So with Frank Clark taking his talents to Kansas City, what do the Seahawks do about their pass rush now?

Pass rushers, Seattle coach Pete Carroll reiterated on Monday during the team’s pre-draft news conference, are as valuable and hard to find as anything else in football.

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And now Seattle has traded the best outside pass rusher it had — Clark led the Seahawks with 13 sacks in 2018, the most for any Seattle player since Patrick Kerney led the NFC with 14.5 in 2007 — left only with young players on the edge who it hopes will emerge and a few veterans it hopes can break through (Jarran Reed, who had 10.5 sacks last season, remains to solidify the middle).

Trading Clark gives Seattle another first-round pick — the Seahawks now have the 21st and 29th picks in Thursday’s first-round — seeming to assure Seattle will dip into what is regarded as an exceptionally deep class of pass rushers to try to replace him.

The trade also gives Seattle $17.1 million more in cap space in 2019 with which to make moves — that’s the amount the Seahawks were due to pay Clark per the terms of the franchise tag placed on him in March. Seattle now has about $22 million in effective cap space for 2019.

So that means Seattle could take salary back in a trade for a veteran pass rusher, or more likely sign an available free agent such as Detroit’s Ezekiel “Ziggy” Ansah or Green Bay’s Nick Perry, the latter of whom visited Seattle last month.

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And maybe they could also make a run at Ndamukong Suh, who doesn’t play the same position as Clark but could add a significant presence at tackle to help out the overall line.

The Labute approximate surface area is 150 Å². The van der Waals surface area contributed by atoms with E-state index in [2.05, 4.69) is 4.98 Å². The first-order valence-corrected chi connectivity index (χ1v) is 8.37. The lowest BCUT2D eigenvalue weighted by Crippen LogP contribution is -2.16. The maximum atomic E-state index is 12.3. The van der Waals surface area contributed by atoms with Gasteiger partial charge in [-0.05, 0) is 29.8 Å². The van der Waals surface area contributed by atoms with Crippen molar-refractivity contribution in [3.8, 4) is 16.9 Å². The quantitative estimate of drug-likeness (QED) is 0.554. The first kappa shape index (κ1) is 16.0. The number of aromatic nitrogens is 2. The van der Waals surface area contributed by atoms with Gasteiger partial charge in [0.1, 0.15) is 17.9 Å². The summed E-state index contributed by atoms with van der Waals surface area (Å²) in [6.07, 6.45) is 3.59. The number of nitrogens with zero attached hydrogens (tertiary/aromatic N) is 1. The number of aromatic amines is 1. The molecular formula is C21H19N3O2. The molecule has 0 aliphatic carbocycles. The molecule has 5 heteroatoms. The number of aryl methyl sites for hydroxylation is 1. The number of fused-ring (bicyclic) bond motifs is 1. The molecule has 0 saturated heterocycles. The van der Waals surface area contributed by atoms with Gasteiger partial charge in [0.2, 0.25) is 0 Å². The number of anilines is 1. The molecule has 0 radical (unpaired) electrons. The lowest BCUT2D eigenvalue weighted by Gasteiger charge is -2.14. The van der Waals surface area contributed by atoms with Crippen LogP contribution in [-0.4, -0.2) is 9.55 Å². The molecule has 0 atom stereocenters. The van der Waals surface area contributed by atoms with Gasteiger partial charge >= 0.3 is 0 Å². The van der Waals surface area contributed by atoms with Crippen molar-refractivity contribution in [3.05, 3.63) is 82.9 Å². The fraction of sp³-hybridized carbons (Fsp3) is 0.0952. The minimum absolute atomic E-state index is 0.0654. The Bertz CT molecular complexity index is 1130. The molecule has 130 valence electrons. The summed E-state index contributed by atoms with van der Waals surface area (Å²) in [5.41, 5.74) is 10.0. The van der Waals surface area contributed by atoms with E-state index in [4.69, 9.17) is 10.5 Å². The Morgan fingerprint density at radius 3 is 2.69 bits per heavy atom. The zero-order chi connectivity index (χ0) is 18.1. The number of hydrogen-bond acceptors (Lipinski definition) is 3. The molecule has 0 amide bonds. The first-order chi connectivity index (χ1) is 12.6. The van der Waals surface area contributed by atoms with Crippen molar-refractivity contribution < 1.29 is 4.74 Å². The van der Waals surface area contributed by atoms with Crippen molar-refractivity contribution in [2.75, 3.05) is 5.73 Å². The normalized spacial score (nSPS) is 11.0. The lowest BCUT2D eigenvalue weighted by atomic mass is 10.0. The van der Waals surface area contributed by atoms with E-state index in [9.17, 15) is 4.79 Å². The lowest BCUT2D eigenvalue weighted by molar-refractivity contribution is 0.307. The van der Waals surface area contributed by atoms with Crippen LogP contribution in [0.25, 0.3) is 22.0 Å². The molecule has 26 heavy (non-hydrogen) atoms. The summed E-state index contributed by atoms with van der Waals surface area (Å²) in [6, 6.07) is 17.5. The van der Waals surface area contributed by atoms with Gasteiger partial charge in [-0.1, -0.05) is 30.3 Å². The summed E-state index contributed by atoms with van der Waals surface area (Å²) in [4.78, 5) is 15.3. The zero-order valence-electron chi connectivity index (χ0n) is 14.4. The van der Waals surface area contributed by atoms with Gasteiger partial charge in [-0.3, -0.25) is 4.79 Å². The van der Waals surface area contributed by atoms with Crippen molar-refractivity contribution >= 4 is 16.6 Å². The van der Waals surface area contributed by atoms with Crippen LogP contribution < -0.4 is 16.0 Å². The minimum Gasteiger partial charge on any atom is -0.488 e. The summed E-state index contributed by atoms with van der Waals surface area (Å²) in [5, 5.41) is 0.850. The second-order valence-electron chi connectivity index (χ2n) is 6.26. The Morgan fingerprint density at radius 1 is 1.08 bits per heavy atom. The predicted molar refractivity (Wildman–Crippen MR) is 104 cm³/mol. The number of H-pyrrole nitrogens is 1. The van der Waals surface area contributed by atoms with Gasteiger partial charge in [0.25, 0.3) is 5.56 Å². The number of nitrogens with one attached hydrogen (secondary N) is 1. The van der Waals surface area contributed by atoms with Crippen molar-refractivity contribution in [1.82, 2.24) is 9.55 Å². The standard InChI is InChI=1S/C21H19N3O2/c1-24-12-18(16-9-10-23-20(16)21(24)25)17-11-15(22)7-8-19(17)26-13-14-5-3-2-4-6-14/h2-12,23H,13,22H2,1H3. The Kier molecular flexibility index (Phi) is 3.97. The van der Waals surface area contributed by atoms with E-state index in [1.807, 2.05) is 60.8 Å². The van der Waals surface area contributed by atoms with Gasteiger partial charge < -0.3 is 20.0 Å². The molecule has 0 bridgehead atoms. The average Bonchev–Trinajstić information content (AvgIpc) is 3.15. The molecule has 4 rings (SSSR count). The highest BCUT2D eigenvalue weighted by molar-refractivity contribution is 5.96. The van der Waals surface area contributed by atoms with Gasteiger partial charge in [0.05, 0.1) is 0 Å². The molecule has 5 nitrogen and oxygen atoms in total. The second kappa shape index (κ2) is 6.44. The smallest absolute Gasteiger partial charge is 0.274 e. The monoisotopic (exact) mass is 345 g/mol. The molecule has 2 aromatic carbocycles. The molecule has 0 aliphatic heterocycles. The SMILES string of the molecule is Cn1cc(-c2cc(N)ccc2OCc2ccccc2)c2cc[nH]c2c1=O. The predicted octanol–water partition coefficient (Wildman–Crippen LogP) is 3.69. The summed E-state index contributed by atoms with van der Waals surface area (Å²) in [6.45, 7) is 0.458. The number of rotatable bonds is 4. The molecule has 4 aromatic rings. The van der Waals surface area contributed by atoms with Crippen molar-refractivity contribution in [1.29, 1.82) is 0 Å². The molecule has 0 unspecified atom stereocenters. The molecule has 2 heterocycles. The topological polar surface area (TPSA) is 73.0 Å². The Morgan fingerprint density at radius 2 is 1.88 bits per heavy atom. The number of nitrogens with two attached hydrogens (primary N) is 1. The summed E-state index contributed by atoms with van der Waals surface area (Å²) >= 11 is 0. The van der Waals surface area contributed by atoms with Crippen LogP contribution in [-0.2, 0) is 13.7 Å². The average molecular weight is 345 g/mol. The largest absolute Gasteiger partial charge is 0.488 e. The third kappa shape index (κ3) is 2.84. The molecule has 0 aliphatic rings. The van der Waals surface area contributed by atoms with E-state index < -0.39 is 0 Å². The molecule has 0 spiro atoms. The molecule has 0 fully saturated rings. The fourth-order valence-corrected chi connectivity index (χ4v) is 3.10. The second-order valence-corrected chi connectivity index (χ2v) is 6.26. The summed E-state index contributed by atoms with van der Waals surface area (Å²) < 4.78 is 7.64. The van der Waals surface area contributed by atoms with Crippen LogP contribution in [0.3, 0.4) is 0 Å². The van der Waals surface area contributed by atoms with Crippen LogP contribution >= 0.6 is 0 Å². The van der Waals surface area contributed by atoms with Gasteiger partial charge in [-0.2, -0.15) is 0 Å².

SEATTLE’S CURRENT DEFENSIVE ENDS

First, let’s look at what Seattle still has on its roster after trading Clark.

Seattle has five players it lists as defensive ends still on its roster — Rasheem Green, Branden Jackson, Cassius Marsh, Jacob Martin and Nate Orchard. Seattle also has plans to play Nazair Jones more at end this year. And Quinton Jefferson, listed as a tackle, is more accurately viewed as an end, having been the primary starter at the left defensive end spot in the base defense last season.

Strongside linebacker Barkevious Mingo also often lines up on the edge in passing situations.

Those eight players combined last season for 14.5 sacks — just 1.5 more than Clark, with 5.5 of those coming from Marsh while he was with the 49ers.

Seattle will obviously be pinning huge expectations on Green and Martin — each rookies in 2018 — to progress rapidly as second-year players in 2019.

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Martin showed a lot of promise down the stretch with three sacks in the final seven games. Green was a standout in the preseason who was then held to just one sack in the regular season while dealing with a nagging ankle injury.